With good weather this spring, I've gotten more work done on remaking the dry, stone-littered landscape around the house just in May and June than I was able to accomplish in all of last year's near disastrous, perpetually rainy spring and early summer. There have been nine weeks of daily drives into Manchester, NH for Fritz's radiation treatments that, happily, ended just last Thursday, and a road trip to West Chester, PA for a graduation in Fritz's family during which I suddenly found myself face to face with the man who taught me lighting design and other production techniques when I was in college. At ten days short of the half way mark in 2010, it's been a busy, challenging, mainly very happy time.

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And now a great project has begun. Intermezzo, the New England Chamber Opera for which I've designed sets and lighting for the last seven years, has begun development of a new one-act opera (a third of what we produce is new work that the company commissions). I was having dinner with the company's founder/director before seeing him in a performance in Boston a couple of months ago and we talked about how things stood. We had a composer, a conductor and an internationally well-known soprano with strong Boston connections had expressed interest in doing something with the company.

Now, he said, we needed a subject for the opera, one that with a strong role for the leading lady and, he added almost parenthetically, it would be nice if it was about Boston in some way.

I put together in my head the vibrant, charismatic soprano (many of whose performances I have seen in a wide variety of roles over the years), Boston, and the need for a strong central character and immediately suggested Isabella Stewart Gardner. His eyes lit up.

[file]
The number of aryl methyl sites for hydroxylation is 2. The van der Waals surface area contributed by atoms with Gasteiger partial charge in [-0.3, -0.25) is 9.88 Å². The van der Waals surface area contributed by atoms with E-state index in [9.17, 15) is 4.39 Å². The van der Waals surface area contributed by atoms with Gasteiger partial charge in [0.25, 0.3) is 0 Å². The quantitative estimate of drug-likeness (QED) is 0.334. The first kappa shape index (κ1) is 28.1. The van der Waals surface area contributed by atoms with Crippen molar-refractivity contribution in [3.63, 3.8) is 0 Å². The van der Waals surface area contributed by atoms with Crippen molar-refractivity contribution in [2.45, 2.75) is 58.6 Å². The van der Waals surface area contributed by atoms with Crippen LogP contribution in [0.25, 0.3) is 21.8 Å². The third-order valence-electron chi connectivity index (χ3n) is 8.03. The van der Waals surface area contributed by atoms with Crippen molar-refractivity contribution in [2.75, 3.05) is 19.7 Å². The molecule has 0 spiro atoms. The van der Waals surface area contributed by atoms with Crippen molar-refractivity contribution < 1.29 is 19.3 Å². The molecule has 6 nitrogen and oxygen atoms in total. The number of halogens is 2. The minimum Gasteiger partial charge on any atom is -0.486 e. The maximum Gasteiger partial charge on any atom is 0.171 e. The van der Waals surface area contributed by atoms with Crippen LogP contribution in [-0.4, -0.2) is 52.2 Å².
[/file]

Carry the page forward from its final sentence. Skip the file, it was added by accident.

Isabella Stewart ("Mrs. Jack") Gardner (1840-1924) was a New York girl from a well-to-do family who married into one of the great Boston families in 1860. John L. "Jack" Gardner was the son of a Gardner and a Peabody. When she arrived in Boston, Isabella began a 65 year career as social rebel, art collector on a grand scale, patron of the arts, world traveler, and proto-feminist by doing a great many things that women just DIDN'T DO in Boston in the 19th century. Google her; it's a great story -- she was a three ring circus all by herself.

The crowning glory of Isabella's career was the construction of a museum in the form of a Venetian Palazzo in the then (1902-03) barren Fenway district of Boston. She hung her massive collection, and invited the public to tour it several days a month. On her death, the museum and its contents passed in trust to the City of Boston and its people. She remains a powerful icon in Boston today, 85 years after her death at the age of 85.

I asked if he'd like me to work up a possible scenario and he gave me the go-ahead. When I got home, I told all of the above to Fritz who immediately put out an idea for the beginning of the opera that was just about perfect. I emailed the scenario we devised to the interested parties. It was liked by all, pending further development, which it is getting. We are now writing actual text.

Fritz and I are officially the librettists for the new opera to be premiered some time next spring!

Chief among the artists in Isabella's vast circle of painters, musicians, writers and performers was the American John Singer Sargent. Sargent had the ability to capture expressions and, particularly, the texture of fabric or light breaking across an arm or face with a few quick, sometimes almost brutal brush strokes. From a short distance, the satin in an evening gown can have the most perfect sheen which, on closer inspection, turns out to be a single slash with the brush that is almost shockingly crude. Yet, it's exactly right. The above portrait of a man in a hooded garment is a good example.

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The fuzzy little head with just a hint of its orange bill has been poking up above the rim of the nest over our front door for the past couple of days. Today, a second head joined it. The parent birds have an elaborate routine worked out to tend the nest and lead anyone who approaches it away from the area. Unlike many of the nest scenes in the nature shows, the young in this nest do not sit there screaming for food incessantly. Whether the mother bird is super-competent at keeping them full, or Eastern Phoebes are just very quiet birds, we never hear a sound.